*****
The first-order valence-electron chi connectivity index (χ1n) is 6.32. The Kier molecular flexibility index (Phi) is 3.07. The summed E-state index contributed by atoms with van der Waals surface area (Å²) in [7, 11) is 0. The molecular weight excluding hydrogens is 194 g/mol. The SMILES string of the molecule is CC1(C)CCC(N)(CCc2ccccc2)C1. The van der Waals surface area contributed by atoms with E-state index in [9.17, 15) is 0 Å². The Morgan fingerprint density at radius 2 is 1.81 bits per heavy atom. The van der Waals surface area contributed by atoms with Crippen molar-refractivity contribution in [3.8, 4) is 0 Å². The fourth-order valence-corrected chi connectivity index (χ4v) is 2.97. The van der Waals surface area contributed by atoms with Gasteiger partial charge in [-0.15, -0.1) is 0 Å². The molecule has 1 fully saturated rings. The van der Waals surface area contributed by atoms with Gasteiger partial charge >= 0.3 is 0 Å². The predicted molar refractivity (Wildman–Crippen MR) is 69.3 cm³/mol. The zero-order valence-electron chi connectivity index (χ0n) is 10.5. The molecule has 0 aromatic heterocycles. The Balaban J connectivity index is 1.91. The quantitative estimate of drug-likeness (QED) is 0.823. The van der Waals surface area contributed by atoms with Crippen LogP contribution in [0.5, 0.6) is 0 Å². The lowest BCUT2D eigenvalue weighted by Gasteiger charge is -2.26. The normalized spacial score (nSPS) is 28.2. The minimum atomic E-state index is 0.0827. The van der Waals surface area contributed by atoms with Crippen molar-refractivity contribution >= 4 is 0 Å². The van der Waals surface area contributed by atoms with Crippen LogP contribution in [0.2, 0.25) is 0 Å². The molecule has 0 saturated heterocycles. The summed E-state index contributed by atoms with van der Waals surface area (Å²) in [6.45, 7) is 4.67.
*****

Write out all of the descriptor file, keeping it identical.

The first-order valence-electron chi connectivity index (χ1n) is 6.32. The Kier molecular flexibility index (Phi) is 3.07. The summed E-state index contributed by atoms with van der Waals surface area (Å²) in [7, 11) is 0. The molecular weight excluding hydrogens is 194 g/mol. The SMILES string of the molecule is CC1(C)CCC(N)(CCc2ccccc2)C1. The van der Waals surface area contributed by atoms with E-state index in [9.17, 15) is 0 Å². The Morgan fingerprint density at radius 2 is 1.81 bits per heavy atom. The van der Waals surface area contributed by atoms with Crippen molar-refractivity contribution in [3.8, 4) is 0 Å². The fourth-order valence-corrected chi connectivity index (χ4v) is 2.97. The van der Waals surface area contributed by atoms with Gasteiger partial charge in [-0.15, -0.1) is 0 Å². The molecule has 1 fully saturated rings. The van der Waals surface area contributed by atoms with Gasteiger partial charge >= 0.3 is 0 Å². The predicted molar refractivity (Wildman–Crippen MR) is 69.3 cm³/mol. The zero-order valence-electron chi connectivity index (χ0n) is 10.5. The molecule has 0 aromatic heterocycles. The Balaban J connectivity index is 1.91. The quantitative estimate of drug-likeness (QED) is 0.823. The van der Waals surface area contributed by atoms with Crippen LogP contribution in [0.5, 0.6) is 0 Å². The lowest BCUT2D eigenvalue weighted by Gasteiger charge is -2.26. The normalized spacial score (nSPS) is 28.2. The minimum atomic E-state index is 0.0827. The van der Waals surface area contributed by atoms with Crippen molar-refractivity contribution >= 4 is 0 Å². The van der Waals surface area contributed by atoms with Crippen LogP contribution in [0.2, 0.25) is 0 Å². The molecule has 0 saturated heterocycles. The summed E-state index contributed by atoms with van der Waals surface area (Å²) in [6.45, 7) is 4.67.